— What’s that smell? Fiona demands as she steps into the kitchen accompanied by a swirl of frigid air.
— Can’t you say hello like a normal person? says her mom.
— Is something burning? demands Fiona.
She kicks her boots off and leaps to open the oven door; acrid smoke billows out. She grabs the oven mitt and pulls out a cookie sheet revealing two halves of a golden butternut squash plus a paring knife, its plastic handle completely melted into the pan. Fiona opens the back door and runs out in her stocking feet, throwing the cookie sheet on top of the pile of snow at the side of deck. She comes back in and props the door open.
— What was that? demands her mom. Was the oven too dirty? You need to clean it more often.
— The oven’s fine, says Fiona, trying to stay calm.
How could Mom be so careless? she wonders as she takes off her socks and puts on her slippers.
— You left a knife by the squash, she says to her mother, and it melted.
— No, I didn’t, her mother retorts.
— I’m sure it was an accident, but you did, Mom. That’s the smell: melted plastic.
— Well, it wasn’t me.
Normally, Fiona would let it go. She’s the one who placates, who smoothes over the rough patches in their family dynamics, but this time…. She’s lying, thinks Fiona. She should admit it and apologize.
— Mom, you were the one who put the squash in the oven. I just walked in the door, so it obviously wasn’t me.
— Maybe Neil was poking at it to see if it was done. Neil! she shouts. Neil!
— Where is he? Fiona asks.
— Playing on the computer like always. Neil! Get down here!
— Mom, stop bellowing! He’s not five years old! He’s a grown man.
— Well, he doesn’t act it, as you well know. Still living at home at thirty-four. It’s shameful.
— And he’s not “playing” on the computer, he’s working. He designs web sites.
— Why do you have to contradict everything I say?
— What’s up? says Neil.
— Hi ya, bro!
— Neil, did you leave a knife in the oven, ask his mother.
— No, he says, looking confused. Why would I do that?
— You weren’t poking at the squash to see if was done?
— No, I’ve been upstairs. What’s that smell?
— Overdone plastic, Fiona says. Mom left a paring knife beside the squash in the oven and it melted.
— It wasn’t me, says her mom.
Fiona throws her hands up.
— Look, forget it, she says. No harm done. I’ve got lots of knives and we can have broccoli instead of squash.
She shivers and closes the back door, but opens the window a crack. The smell is still pervasive.
— Luc will be home soon, she says. He’s making Marsala chicken*.
— I can cook the chicken, says her mom. Why do you make Luc do all the cooking? He’s had a hard day at work.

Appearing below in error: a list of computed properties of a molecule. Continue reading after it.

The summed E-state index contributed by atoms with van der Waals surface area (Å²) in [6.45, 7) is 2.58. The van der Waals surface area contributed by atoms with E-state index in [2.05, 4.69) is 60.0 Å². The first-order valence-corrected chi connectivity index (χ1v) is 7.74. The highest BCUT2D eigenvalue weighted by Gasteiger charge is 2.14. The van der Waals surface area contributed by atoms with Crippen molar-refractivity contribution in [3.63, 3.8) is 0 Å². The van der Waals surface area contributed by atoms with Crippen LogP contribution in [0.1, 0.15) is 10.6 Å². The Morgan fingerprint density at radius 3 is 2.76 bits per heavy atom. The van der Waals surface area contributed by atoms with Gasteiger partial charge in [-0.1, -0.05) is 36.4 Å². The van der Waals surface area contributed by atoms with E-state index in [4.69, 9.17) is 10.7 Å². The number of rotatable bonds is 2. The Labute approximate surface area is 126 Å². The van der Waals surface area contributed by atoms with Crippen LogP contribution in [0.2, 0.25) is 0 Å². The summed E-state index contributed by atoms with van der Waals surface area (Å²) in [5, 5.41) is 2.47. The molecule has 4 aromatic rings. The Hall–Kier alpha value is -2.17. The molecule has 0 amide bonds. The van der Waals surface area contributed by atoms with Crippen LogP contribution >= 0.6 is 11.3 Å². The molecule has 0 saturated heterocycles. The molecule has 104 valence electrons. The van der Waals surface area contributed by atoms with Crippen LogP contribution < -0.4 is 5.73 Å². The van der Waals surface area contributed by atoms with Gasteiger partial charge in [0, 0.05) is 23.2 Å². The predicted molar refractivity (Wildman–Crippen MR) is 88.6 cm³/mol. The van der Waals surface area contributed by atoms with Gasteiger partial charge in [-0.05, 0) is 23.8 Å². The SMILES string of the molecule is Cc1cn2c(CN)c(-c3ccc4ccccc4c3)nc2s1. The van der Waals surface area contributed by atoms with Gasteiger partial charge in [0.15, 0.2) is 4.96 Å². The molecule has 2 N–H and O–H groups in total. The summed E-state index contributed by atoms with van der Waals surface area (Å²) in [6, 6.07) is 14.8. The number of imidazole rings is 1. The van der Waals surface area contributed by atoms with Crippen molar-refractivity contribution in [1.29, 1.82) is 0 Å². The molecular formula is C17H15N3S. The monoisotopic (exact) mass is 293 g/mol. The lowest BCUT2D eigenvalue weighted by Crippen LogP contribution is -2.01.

— So have I, says Fiona. And I don’t make Luc do the cooking, he likes it. It relaxes him. Besides, he doesn’t do all of it. I do a lot on the weekend, and I bake.
— I never would’ve let your dad cook, says her mother, shaking her head.
— Yeah, and look how well that turned out, says Neil.
There is a moment of frigid silence.Oh, oh, thinks Fiona, now we’re in for it.
— What do you mean by that? comes the icy retort from their mother.
— Cool your jets, everyone, says Fiona. How about a pre-dinner glass of wine? I have a very nice bottle from Rufina.
She gets out three glasses; family lubricant, she thinks.
— Sorry, Mom, says Neil mechanically. I didn’t mean anything.
— If you haven’t got something nice to say, it’s best not to say anything at all, their mother responds.
Fiona hands them each a glass of ruby-coloured wine. Apropos of nothing, her mother says:
— Did I tell you about my friend Agnes?
— Your friend from bridge, right? asks Fiona, relieved to be talking about anything other than that darned knife.
— Yes, that’s right. Well, her friend Dorothy hurt her shoulder doing something, I’m not sure what, but she didn’t get it seen to. And then last week she goes out into her yard to fill the bird feeder and slipped on the ice and broke her hip. And because of her damaged shoulder she couldn’t move. Three days later she was found. Dead from exposure.
— That’s terrible! says Fiona.
— What are you insinuating? asks Neil.
Fiona gives him a sharp look for stirring it up.
— Nothing, nothing. Just telling a story, says their mother.
— Not a cautionary tale? asks Neil.
— Well, I think she was a very silly woman for not getting her shoulder looked after. It might have saved her life.
— Enough of this cheerful talk, says Fiona, forcing a smile to her face and raising her glass: Here’s to our reunion.
They clink glasses.
And now for the fresh hell of Christmas, thinks Fiona. Why do I invite them every year?
*Pollo alla Marsala
Serves 4 or 5
1.5 lb boned and skinned chicken breasts, sliced to 3/8-inch thick and pounded to ¼-inch thick
2 ½ tablespoons flour
8 tablespoons butter
½ pound mushrooms, sliced
½ cup Marsala wine
½ cup beef stock
- Season chicken breasts with salt and pepper, then dip into flour and shake off excess.
- Melt half the butter in a sauté pan over medium heat. When the foam subsides, add the breasts 3 or 4 at a time and brown them, 3-4 minutes per side. Keep warm.
- In the same pan, melt the rest of the butter and sauté the mushrooms until they’re golden. Add a ½ tablespoon of flour and stir. Add the Marsala wine and stock, and simmer for 10 minutes. Put the chicken into the sauce and heat it through.
- Serve with linguine and a big fresh salad.